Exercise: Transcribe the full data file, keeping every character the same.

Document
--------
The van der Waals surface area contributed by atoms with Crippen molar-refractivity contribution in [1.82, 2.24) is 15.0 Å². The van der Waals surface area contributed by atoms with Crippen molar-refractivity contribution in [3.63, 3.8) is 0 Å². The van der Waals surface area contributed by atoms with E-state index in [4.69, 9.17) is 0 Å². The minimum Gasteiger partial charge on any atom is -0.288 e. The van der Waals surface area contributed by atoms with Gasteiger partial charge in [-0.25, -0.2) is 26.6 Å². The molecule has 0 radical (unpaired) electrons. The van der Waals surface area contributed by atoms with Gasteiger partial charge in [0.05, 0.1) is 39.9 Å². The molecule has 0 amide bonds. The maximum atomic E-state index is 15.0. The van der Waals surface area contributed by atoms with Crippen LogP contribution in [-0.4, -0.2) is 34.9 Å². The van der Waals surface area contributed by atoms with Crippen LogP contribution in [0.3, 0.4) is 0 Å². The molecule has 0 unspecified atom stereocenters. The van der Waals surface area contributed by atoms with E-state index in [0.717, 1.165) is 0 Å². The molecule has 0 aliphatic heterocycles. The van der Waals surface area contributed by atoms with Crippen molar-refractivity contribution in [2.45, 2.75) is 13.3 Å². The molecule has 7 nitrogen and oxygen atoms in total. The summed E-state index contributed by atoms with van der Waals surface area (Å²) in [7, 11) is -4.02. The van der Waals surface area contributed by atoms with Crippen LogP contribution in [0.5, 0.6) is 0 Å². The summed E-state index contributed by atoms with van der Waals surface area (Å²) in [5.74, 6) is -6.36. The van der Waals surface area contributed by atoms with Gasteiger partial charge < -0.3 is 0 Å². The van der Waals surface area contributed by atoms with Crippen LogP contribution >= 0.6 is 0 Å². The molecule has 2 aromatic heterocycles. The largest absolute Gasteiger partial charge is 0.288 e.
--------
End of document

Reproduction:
The van der Waals surface area contributed by atoms with Crippen molar-refractivity contribution in [1.82, 2.24) is 15.0 Å². The van der Waals surface area contributed by atoms with Crippen molar-refractivity contribution in [3.63, 3.8) is 0 Å². The van der Waals surface area contributed by atoms with E-state index in [4.69, 9.17) is 0 Å². The minimum Gasteiger partial charge on any atom is -0.288 e. The van der Waals surface area contributed by atoms with Gasteiger partial charge in [-0.25, -0.2) is 26.6 Å². The molecule has 0 radical (unpaired) electrons. The van der Waals surface area contributed by atoms with Gasteiger partial charge in [0.05, 0.1) is 39.9 Å². The molecule has 0 amide bonds. The maximum atomic E-state index is 15.0. The van der Waals surface area contributed by atoms with Crippen LogP contribution in [-0.4, -0.2) is 34.9 Å². The van der Waals surface area contributed by atoms with Crippen LogP contribution in [0.3, 0.4) is 0 Å². The molecule has 0 unspecified atom stereocenters. The van der Waals surface area contributed by atoms with E-state index in [0.717, 1.165) is 0 Å². The molecule has 0 aliphatic heterocycles. The van der Waals surface area contributed by atoms with Crippen molar-refractivity contribution in [2.45, 2.75) is 13.3 Å². The molecule has 7 nitrogen and oxygen atoms in total. The summed E-state index contributed by atoms with van der Waals surface area (Å²) in [7, 11) is -4.02. The van der Waals surface area contributed by atoms with Crippen LogP contribution in [0.5, 0.6) is 0 Å². The summed E-state index contributed by atoms with van der Waals surface area (Å²) in [5.74, 6) is -6.36. The van der Waals surface area contributed by atoms with Gasteiger partial charge < -0.3 is 0 Å². The van der Waals surface area contributed by atoms with Crippen LogP contribution >= 0.6 is 0 Å². The molecule has 2 aromatic heterocycles. The largest absolute Gasteiger partial charge is 0.288 e.